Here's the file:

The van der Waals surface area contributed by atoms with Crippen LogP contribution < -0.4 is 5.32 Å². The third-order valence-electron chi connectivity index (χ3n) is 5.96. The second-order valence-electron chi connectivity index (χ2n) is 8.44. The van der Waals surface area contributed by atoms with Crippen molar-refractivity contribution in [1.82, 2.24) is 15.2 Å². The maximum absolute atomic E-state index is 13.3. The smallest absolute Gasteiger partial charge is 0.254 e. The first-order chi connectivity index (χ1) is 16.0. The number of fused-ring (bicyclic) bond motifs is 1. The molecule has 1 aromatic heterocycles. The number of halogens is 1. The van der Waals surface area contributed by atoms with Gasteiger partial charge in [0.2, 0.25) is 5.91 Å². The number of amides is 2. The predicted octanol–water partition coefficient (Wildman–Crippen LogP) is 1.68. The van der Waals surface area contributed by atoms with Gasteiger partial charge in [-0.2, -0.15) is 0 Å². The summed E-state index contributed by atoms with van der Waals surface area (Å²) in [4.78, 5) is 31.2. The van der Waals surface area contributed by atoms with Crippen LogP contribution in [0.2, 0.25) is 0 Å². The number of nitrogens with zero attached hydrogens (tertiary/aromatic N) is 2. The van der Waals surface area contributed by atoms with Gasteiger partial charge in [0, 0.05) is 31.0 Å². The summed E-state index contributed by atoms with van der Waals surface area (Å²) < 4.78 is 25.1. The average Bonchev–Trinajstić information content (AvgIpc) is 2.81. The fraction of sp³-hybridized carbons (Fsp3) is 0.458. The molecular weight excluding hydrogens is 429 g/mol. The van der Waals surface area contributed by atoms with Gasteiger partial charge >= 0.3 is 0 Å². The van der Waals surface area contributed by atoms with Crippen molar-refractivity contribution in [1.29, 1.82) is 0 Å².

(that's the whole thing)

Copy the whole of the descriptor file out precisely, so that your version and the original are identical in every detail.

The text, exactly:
The van der Waals surface area contributed by atoms with Crippen LogP contribution < -0.4 is 5.32 Å². The third-order valence-electron chi connectivity index (χ3n) is 5.96. The second-order valence-electron chi connectivity index (χ2n) is 8.44. The van der Waals surface area contributed by atoms with Crippen molar-refractivity contribution in [1.82, 2.24) is 15.2 Å². The maximum absolute atomic E-state index is 13.3. The smallest absolute Gasteiger partial charge is 0.254 e. The first-order chi connectivity index (χ1) is 16.0. The number of fused-ring (bicyclic) bond motifs is 1. The molecule has 1 aromatic heterocycles. The number of halogens is 1. The van der Waals surface area contributed by atoms with Gasteiger partial charge in [0.2, 0.25) is 5.91 Å². The number of amides is 2. The predicted octanol–water partition coefficient (Wildman–Crippen LogP) is 1.68. The van der Waals surface area contributed by atoms with Gasteiger partial charge in [-0.2, -0.15) is 0 Å². The summed E-state index contributed by atoms with van der Waals surface area (Å²) in [4.78, 5) is 31.2. The van der Waals surface area contributed by atoms with Crippen LogP contribution in [0.2, 0.25) is 0 Å². The number of nitrogens with zero attached hydrogens (tertiary/aromatic N) is 2. The van der Waals surface area contributed by atoms with Gasteiger partial charge in [0, 0.05) is 31.0 Å². The summed E-state index contributed by atoms with van der Waals surface area (Å²) < 4.78 is 25.1. The average Bonchev–Trinajstić information content (AvgIpc) is 2.81. The fraction of sp³-hybridized carbons (Fsp3) is 0.458. The molecular weight excluding hydrogens is 429 g/mol. The van der Waals surface area contributed by atoms with Gasteiger partial charge >= 0.3 is 0 Å². The van der Waals surface area contributed by atoms with Crippen molar-refractivity contribution in [1.29, 1.82) is 0 Å².